The enhancement of the emission rate of charge carriers from deep-level defects in electric field is routinely used to determine the charge state of the defects. However, only a limited number of defects can be satisfactorily described by the Poole-Frenkel theory. An electric field dependence different from that expected from the Poole-Frenkel theory has been repeatedly reported in the literature, and no unambiguous identification of the charge state of the defect could be made. In this article, the electric field dependencies of emission of carriers from DX centers in Al x Ga 1-x As:Te, Cu pairs in silicon, and Ge:Hg have been studied applying static and terahertz electric fields, and analyzed by using the models of Poole-Frenkel and phonon assisted tunneling. It is shown that phonon assisted tunneling and Poole-Frenkel emission are two competitive mechanisms of enhancement of emission of carriers, and their relative contribution is determined by the charge state of the defect and by the electric-field strength. At high-electric field strengths carrier emission is dominated by tunneling independently of the charge state of the impurity. For neutral impurities, where Poole-Frenkel lowering of the emission barrier does not occur, the phonon assisted tunneling model describes well the experimental data also in the low-field region. For charged impurities the transition from phonon assisted tunneling at high fields to Poole-Frenkel effect at low fields can be traced back. It is suggested that the Poole-Frenkel and tunneling models can be distinguished by plotting logarithm of the emission rate against the square root or against the square of the electric field, respectively. This analysis enables one to unambiguously determine the charge state of a deep-level defect. (c) 2000 The American Physical Society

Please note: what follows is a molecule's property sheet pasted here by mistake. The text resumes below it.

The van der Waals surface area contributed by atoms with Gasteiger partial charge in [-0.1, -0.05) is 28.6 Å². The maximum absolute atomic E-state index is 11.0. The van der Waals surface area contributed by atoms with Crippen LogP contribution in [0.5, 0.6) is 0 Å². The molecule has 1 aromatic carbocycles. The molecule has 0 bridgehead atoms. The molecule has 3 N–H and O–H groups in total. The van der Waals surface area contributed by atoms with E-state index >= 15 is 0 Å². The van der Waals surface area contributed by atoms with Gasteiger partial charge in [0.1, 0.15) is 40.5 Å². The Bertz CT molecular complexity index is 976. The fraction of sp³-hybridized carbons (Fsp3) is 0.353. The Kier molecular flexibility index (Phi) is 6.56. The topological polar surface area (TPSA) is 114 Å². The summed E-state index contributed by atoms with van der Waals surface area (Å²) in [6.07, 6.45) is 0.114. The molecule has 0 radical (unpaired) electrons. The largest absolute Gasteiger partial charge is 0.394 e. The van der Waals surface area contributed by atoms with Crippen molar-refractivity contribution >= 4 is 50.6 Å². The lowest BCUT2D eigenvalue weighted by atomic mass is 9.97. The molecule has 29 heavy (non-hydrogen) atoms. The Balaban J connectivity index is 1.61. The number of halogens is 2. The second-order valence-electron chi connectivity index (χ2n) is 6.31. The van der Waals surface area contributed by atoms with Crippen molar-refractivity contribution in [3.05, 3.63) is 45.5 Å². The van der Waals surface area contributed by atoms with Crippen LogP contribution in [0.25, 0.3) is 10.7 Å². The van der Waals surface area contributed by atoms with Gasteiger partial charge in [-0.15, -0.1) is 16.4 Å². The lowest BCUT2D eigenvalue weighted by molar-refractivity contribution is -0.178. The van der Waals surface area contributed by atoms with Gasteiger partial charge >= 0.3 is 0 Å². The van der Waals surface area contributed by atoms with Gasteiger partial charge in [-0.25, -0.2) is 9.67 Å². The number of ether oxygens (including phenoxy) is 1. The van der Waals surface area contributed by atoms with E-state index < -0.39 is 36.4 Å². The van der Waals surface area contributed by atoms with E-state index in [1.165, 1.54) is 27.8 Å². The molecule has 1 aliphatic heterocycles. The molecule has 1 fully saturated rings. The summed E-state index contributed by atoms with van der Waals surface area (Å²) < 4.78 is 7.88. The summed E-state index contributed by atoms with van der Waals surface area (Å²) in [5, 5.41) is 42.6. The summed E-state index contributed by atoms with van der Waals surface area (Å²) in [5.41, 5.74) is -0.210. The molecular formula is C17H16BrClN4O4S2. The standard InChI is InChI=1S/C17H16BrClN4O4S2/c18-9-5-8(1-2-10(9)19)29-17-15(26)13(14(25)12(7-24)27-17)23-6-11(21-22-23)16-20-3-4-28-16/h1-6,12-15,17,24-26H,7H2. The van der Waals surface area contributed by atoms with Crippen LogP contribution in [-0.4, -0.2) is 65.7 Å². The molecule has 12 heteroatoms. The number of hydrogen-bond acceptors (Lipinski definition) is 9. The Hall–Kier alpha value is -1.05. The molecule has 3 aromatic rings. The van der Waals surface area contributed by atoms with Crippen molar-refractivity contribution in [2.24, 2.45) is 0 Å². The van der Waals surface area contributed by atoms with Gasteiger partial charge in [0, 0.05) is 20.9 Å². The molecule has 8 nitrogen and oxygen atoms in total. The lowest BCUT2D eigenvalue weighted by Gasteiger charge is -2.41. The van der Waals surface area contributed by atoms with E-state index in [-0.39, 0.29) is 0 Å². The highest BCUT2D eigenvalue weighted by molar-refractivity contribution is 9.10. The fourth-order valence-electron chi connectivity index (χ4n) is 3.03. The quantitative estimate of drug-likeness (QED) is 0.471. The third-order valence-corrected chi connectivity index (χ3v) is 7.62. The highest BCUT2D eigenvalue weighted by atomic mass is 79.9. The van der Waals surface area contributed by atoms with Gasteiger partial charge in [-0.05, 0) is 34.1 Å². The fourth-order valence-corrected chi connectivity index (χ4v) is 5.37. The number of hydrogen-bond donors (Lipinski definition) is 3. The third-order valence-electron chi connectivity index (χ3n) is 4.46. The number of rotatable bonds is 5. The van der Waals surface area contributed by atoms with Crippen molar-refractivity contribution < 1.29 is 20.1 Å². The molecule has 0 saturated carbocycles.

2. 3D-QSAR comparative molecular field analysis on opioid receptor antagonists: pooling data from different studies.

    Peng, Youyi; Keenan, Susan M; Zhang, Qiang; Kholodovych, Vladyslav; Welsh, William J

    2005-03-10

    Three-dimensional quantitative structure-activity relationship (3D-QSAR) models were constructed using comparative molecular field analysis (CoMFA) on a series of opioid receptor antagonists. To obtain statistically significant and robust CoMFA models, a sizable data set of naltrindole and naltrexone analogues was assembled by pooling biological and structural data from independent studies. A process of "leave one data set out", similar to the traditional "leave one out" cross-validation procedure employed in partial least squares (PLS) analysis, was utilized to study the feasibility of pooling data in the present case. These studies indicate that our approach yields statistically significant and highly predictive CoMFA models from the pooled data set of delta, mu, and kappa opioid receptor antagonists. All models showed excellent internal predictability and self-consistency: q(2) = 0.69/r(2) = 0.91 (delta), q(2) = 0.67/r(2) = 0.92 (mu), and q(2) = 0.60/r(2) = 0.96 (kappa). The CoMFA models were further validated using two separate test sets: one test set was selected randomly from the pooled data set, while the other test set was retrieved from other published sources. The overall excellent agreement between CoMFA-predicted and experimental binding affinities for a structurally diverse array of ligands across all three opioid receptor subtypes gives testimony to the superb predictive power of these models. CoMFA field analysis demonstrated that the variations in binding affinity of opioid antagonists are dominated by steric rather than electrostatic interactions with the three opioid receptor binding sites. The CoMFA steric-electrostatic contour maps corresponding to the delta, mu, and kappa opioid receptor subtypes reflected the characteristic similarities and differences in the familiar "message-address" concept of opioid receptor ligands. Structural modifications to increase selectivity for the delta over mu and kappa opioid receptors have been predicted on the